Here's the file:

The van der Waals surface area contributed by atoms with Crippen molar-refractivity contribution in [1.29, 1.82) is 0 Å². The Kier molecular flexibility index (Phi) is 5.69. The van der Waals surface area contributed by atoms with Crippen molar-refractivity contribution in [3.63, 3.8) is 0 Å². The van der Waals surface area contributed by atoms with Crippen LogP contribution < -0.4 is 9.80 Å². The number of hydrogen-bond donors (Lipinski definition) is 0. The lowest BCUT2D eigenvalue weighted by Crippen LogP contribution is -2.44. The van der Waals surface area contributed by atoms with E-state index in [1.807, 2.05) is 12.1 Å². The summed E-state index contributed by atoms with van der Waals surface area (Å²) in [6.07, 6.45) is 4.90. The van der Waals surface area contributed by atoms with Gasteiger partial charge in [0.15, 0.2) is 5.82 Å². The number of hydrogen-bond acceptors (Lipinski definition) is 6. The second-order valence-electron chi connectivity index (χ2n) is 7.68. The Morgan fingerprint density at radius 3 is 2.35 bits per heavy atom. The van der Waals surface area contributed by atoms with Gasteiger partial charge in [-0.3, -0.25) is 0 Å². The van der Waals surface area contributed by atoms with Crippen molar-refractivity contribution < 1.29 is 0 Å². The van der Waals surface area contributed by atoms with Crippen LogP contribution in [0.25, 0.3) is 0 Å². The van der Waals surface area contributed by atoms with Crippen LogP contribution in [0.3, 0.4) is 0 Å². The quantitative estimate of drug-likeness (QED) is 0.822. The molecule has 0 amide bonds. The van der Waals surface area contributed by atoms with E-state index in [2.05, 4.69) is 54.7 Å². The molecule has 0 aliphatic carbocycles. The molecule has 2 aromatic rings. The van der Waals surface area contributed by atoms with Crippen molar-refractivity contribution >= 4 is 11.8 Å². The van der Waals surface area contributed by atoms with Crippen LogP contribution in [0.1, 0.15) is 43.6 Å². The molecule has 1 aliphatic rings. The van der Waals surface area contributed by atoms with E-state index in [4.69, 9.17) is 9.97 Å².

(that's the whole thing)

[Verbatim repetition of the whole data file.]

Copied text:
The van der Waals surface area contributed by atoms with Crippen molar-refractivity contribution in [1.29, 1.82) is 0 Å². The Kier molecular flexibility index (Phi) is 5.69. The van der Waals surface area contributed by atoms with Crippen molar-refractivity contribution in [3.63, 3.8) is 0 Å². The van der Waals surface area contributed by atoms with Crippen LogP contribution < -0.4 is 9.80 Å². The number of hydrogen-bond donors (Lipinski definition) is 0. The lowest BCUT2D eigenvalue weighted by Crippen LogP contribution is -2.44. The van der Waals surface area contributed by atoms with E-state index in [1.807, 2.05) is 12.1 Å². The summed E-state index contributed by atoms with van der Waals surface area (Å²) in [6.07, 6.45) is 4.90. The van der Waals surface area contributed by atoms with Gasteiger partial charge in [0.15, 0.2) is 5.82 Å². The number of hydrogen-bond acceptors (Lipinski definition) is 6. The second-order valence-electron chi connectivity index (χ2n) is 7.68. The Morgan fingerprint density at radius 3 is 2.35 bits per heavy atom. The van der Waals surface area contributed by atoms with Gasteiger partial charge in [-0.3, -0.25) is 0 Å². The van der Waals surface area contributed by atoms with Crippen molar-refractivity contribution < 1.29 is 0 Å². The van der Waals surface area contributed by atoms with Crippen LogP contribution in [0.25, 0.3) is 0 Å². The van der Waals surface area contributed by atoms with Crippen LogP contribution in [0.3, 0.4) is 0 Å². The quantitative estimate of drug-likeness (QED) is 0.822. The molecule has 0 amide bonds. The van der Waals surface area contributed by atoms with E-state index in [2.05, 4.69) is 54.7 Å². The molecule has 0 aliphatic carbocycles. The molecule has 2 aromatic rings. The van der Waals surface area contributed by atoms with Crippen molar-refractivity contribution >= 4 is 11.8 Å². The van der Waals surface area contributed by atoms with Crippen LogP contribution in [0.1, 0.15) is 43.6 Å². The molecule has 1 aliphatic rings. The van der Waals surface area contributed by atoms with E-state index in [4.69, 9.17) is 9.97 Å².